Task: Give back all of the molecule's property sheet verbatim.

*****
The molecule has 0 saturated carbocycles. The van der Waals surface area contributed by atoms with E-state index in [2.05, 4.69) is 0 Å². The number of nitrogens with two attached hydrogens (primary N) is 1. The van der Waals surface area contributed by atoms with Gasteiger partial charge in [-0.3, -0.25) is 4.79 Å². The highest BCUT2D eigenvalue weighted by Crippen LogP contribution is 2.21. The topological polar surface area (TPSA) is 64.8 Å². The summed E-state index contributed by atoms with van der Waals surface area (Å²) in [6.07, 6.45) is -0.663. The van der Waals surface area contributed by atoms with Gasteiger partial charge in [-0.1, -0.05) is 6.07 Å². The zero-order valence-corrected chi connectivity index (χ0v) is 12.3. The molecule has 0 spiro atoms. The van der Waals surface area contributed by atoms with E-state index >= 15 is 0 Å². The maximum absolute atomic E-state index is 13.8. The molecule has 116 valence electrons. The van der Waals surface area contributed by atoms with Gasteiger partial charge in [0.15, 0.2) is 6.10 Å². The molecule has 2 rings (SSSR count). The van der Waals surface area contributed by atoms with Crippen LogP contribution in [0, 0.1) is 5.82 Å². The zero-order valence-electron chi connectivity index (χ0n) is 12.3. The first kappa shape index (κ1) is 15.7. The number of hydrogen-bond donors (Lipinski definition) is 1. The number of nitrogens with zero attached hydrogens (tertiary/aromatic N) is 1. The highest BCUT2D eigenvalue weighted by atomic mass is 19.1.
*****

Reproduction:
The molecule has 0 saturated carbocycles. The van der Waals surface area contributed by atoms with E-state index in [2.05, 4.69) is 0 Å². The number of nitrogens with two attached hydrogens (primary N) is 1. The van der Waals surface area contributed by atoms with Gasteiger partial charge in [-0.3, -0.25) is 4.79 Å². The highest BCUT2D eigenvalue weighted by Crippen LogP contribution is 2.21. The topological polar surface area (TPSA) is 64.8 Å². The summed E-state index contributed by atoms with van der Waals surface area (Å²) in [6.07, 6.45) is -0.663. The van der Waals surface area contributed by atoms with Gasteiger partial charge in [-0.1, -0.05) is 6.07 Å². The zero-order valence-corrected chi connectivity index (χ0v) is 12.3. The molecule has 0 spiro atoms. The van der Waals surface area contributed by atoms with E-state index >= 15 is 0 Å². The maximum absolute atomic E-state index is 13.8. The molecule has 116 valence electrons. The van der Waals surface area contributed by atoms with Gasteiger partial charge in [0.15, 0.2) is 6.10 Å². The molecule has 2 rings (SSSR count). The van der Waals surface area contributed by atoms with Crippen LogP contribution in [0, 0.1) is 5.82 Å². The zero-order valence-electron chi connectivity index (χ0n) is 12.3. The first kappa shape index (κ1) is 15.7. The number of hydrogen-bond donors (Lipinski definition) is 1. The number of nitrogens with zero attached hydrogens (tertiary/aromatic N) is 1. The highest BCUT2D eigenvalue weighted by atomic mass is 19.1.